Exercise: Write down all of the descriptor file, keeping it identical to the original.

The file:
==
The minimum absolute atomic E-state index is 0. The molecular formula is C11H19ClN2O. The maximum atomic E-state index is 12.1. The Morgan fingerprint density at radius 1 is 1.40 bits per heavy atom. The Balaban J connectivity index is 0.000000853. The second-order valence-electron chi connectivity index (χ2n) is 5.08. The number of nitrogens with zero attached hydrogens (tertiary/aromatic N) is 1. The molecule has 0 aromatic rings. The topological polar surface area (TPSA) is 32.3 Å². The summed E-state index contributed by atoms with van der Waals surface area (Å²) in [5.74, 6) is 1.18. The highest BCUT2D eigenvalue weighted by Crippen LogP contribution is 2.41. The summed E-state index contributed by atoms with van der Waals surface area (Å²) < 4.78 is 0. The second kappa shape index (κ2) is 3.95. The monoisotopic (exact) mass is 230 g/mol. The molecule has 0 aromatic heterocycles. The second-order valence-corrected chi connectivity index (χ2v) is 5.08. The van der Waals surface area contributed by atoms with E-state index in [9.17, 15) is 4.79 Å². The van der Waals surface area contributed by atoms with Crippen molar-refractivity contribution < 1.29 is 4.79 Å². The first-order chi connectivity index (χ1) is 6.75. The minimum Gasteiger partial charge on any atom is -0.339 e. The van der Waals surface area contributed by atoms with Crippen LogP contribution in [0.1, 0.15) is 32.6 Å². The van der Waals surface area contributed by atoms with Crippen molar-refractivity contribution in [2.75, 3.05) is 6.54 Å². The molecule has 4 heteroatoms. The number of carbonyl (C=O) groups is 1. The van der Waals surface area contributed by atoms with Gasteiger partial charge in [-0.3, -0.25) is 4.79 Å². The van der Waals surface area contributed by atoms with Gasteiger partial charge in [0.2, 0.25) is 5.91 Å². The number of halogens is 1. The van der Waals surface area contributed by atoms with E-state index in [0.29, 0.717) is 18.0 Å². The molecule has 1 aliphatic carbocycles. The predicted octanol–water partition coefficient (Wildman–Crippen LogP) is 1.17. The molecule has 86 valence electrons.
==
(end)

The minimum absolute atomic E-state index is 0. The molecular formula is C11H19ClN2O. The maximum atomic E-state index is 12.1. The Morgan fingerprint density at radius 1 is 1.40 bits per heavy atom. The Balaban J connectivity index is 0.000000853. The second-order valence-electron chi connectivity index (χ2n) is 5.08. The number of nitrogens with zero attached hydrogens (tertiary/aromatic N) is 1. The molecule has 0 aromatic rings. The topological polar surface area (TPSA) is 32.3 Å². The summed E-state index contributed by atoms with van der Waals surface area (Å²) in [5.74, 6) is 1.18. The highest BCUT2D eigenvalue weighted by Crippen LogP contribution is 2.41. The summed E-state index contributed by atoms with van der Waals surface area (Å²) < 4.78 is 0. The second kappa shape index (κ2) is 3.95. The monoisotopic (exact) mass is 230 g/mol. The molecule has 0 aromatic heterocycles. The second-order valence-corrected chi connectivity index (χ2v) is 5.08. The van der Waals surface area contributed by atoms with E-state index in [9.17, 15) is 4.79 Å². The van der Waals surface area contributed by atoms with Crippen molar-refractivity contribution < 1.29 is 4.79 Å². The first-order chi connectivity index (χ1) is 6.75. The minimum Gasteiger partial charge on any atom is -0.339 e. The van der Waals surface area contributed by atoms with Crippen LogP contribution in [0.1, 0.15) is 32.6 Å². The van der Waals surface area contributed by atoms with Crippen molar-refractivity contribution in [2.75, 3.05) is 6.54 Å². The molecule has 4 heteroatoms. The number of carbonyl (C=O) groups is 1. The van der Waals surface area contributed by atoms with Gasteiger partial charge in [-0.3, -0.25) is 4.79 Å². The van der Waals surface area contributed by atoms with Gasteiger partial charge in [0.2, 0.25) is 5.91 Å². The number of halogens is 1. The van der Waals surface area contributed by atoms with E-state index in [0.29, 0.717) is 18.0 Å². The molecule has 1 aliphatic carbocycles. The predicted octanol–water partition coefficient (Wildman–Crippen LogP) is 1.17. The molecule has 86 valence electrons.